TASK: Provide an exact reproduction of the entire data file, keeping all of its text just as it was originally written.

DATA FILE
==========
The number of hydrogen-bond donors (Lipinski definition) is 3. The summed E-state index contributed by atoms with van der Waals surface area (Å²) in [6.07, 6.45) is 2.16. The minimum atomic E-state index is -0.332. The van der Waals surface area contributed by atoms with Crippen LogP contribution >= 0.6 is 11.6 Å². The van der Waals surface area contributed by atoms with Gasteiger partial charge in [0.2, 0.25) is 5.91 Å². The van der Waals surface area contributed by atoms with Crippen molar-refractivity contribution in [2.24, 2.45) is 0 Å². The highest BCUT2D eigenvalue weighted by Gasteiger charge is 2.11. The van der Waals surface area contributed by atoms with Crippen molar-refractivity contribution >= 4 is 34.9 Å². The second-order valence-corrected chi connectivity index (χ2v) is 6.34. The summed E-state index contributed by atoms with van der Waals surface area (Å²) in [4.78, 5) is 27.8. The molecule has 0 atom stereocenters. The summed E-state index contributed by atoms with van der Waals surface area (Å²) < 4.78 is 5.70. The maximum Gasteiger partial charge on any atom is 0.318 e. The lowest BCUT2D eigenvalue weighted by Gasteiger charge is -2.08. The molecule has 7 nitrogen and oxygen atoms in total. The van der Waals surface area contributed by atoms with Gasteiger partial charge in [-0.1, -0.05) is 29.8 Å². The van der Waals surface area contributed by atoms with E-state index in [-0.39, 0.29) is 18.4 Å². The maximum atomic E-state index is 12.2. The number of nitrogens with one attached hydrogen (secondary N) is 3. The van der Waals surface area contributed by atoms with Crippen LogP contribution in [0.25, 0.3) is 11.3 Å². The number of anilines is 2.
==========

The number of hydrogen-bond donors (Lipinski definition) is 3. The summed E-state index contributed by atoms with van der Waals surface area (Å²) in [6.07, 6.45) is 2.16. The minimum atomic E-state index is -0.332. The van der Waals surface area contributed by atoms with Crippen LogP contribution >= 0.6 is 11.6 Å². The van der Waals surface area contributed by atoms with Gasteiger partial charge in [0.2, 0.25) is 5.91 Å². The van der Waals surface area contributed by atoms with Crippen molar-refractivity contribution in [2.24, 2.45) is 0 Å². The highest BCUT2D eigenvalue weighted by Gasteiger charge is 2.11. The van der Waals surface area contributed by atoms with Crippen molar-refractivity contribution >= 4 is 34.9 Å². The second-order valence-corrected chi connectivity index (χ2v) is 6.34. The summed E-state index contributed by atoms with van der Waals surface area (Å²) in [4.78, 5) is 27.8. The molecule has 0 atom stereocenters. The summed E-state index contributed by atoms with van der Waals surface area (Å²) < 4.78 is 5.70. The maximum Gasteiger partial charge on any atom is 0.318 e. The lowest BCUT2D eigenvalue weighted by Gasteiger charge is -2.08. The molecule has 7 nitrogen and oxygen atoms in total. The van der Waals surface area contributed by atoms with Gasteiger partial charge in [-0.1, -0.05) is 29.8 Å². The van der Waals surface area contributed by atoms with E-state index in [-0.39, 0.29) is 18.4 Å². The maximum atomic E-state index is 12.2. The number of nitrogens with one attached hydrogen (secondary N) is 3. The van der Waals surface area contributed by atoms with Crippen LogP contribution in [0.25, 0.3) is 11.3 Å². The number of anilines is 2.